SPEED HUMPS APPROVED!
New Business #3 was the request for Speed Humps on Saint Clair Street. The staff recommendation was to deny the request. However, after Jay Litvak
and several other members of the neighborhood involved spoke describing the situation the council voted, 4-1, with Righeimer voting NO, to direct the staff to install the speed humps bring back an evaluation of the process by which speed humps may be requested.
BIKEWAYS AND WALKABILITY COMMITTEE REPORT
New Business #4 was the report by the Bikeways and Walkability Committee on their Goals, Objectives and Policies, which were prepared to be included in the General Plan update. Chairman Ralph Taboada
and Vice Chair Cynthia McDonald
made the presentation to the council, describing the process they followed since the committee was created in April. They had their first meeting in June and, in September, decided to double-up the number of meetings to meet the deadline. I attended most of those meetings and have frequently written about how effectively they worked together. I saw the sometimes tedious process work as they carefully crafted the document they presented to the council last night. I observed the give-and-take and the collaborative process in action.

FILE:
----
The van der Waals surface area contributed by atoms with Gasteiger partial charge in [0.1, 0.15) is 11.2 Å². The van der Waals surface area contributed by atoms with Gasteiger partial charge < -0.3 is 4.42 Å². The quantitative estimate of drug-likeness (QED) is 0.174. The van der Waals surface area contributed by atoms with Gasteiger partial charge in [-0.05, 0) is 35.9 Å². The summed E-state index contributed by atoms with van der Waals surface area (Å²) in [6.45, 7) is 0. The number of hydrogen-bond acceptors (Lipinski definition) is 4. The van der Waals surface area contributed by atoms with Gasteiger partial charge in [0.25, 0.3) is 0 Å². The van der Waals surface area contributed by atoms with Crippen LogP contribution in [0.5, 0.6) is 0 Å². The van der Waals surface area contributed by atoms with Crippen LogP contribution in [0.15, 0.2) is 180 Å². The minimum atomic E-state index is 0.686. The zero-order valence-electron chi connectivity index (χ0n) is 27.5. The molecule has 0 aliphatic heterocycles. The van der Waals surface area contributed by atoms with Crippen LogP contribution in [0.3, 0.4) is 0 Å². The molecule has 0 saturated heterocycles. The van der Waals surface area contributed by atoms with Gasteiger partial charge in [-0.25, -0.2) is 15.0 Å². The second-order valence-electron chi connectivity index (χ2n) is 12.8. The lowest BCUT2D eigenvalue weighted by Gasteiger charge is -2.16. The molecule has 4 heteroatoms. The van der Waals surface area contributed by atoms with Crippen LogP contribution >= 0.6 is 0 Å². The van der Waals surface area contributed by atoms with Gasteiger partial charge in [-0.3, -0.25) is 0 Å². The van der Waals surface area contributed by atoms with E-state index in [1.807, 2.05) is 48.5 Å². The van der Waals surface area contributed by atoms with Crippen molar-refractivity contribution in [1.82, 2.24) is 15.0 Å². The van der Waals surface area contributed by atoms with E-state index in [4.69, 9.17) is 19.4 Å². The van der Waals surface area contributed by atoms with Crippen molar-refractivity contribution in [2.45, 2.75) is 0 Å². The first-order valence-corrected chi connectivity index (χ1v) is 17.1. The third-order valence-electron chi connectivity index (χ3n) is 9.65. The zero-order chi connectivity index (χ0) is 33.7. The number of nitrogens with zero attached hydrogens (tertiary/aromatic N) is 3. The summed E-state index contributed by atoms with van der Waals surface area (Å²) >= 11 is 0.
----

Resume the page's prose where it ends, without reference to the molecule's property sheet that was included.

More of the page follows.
TOO MANY WORDS AND "POLICIES"
So, when Righeimer reacted negatively about the work product - he basically thought there were too many words - I was surprised and disappointed. That feeling was shared by the many members of the committee in attendance last night. Righeimer was concerned about the "policies", even though he was told several times that the format used followed the General Plan format intentionally. Despite the explanations by staff and liaison Katrina Foley - this committee was her idea - Righeimer had it stuck in his craw. Four people spoke to this issue, including members of the committee and regular attendees to the meetings. At the end, after a significant discussion about "policies" and the General Plan, the council voted to approve the document with the proviso Righeimer demanded that the "policies" be re-titled as "recommendations". They took a break, then returned at 9:37 to commence New Business #5, the subject of my angry earlier post.
I'M STILL TICKED-OFF!
Let me close this by stating, once again, that the meeting Tuesday night/Wednesday morning was one of the most disappointing I can recall. I don't know what the future holds for the Costa Mesa Fire Department, but I suspect there were few happy firefighters in our city today. That's a shame. We'll talk more about that as time goes on.
Labels: Bikeways and Walkability Committee, CDBG, City Council, I-405 Toll Lanes, Jim Righeimer, Katrina Foley, Marijuana, Resident Only Parking, Sandy Genis, Steve Mensinger, Tom Hatch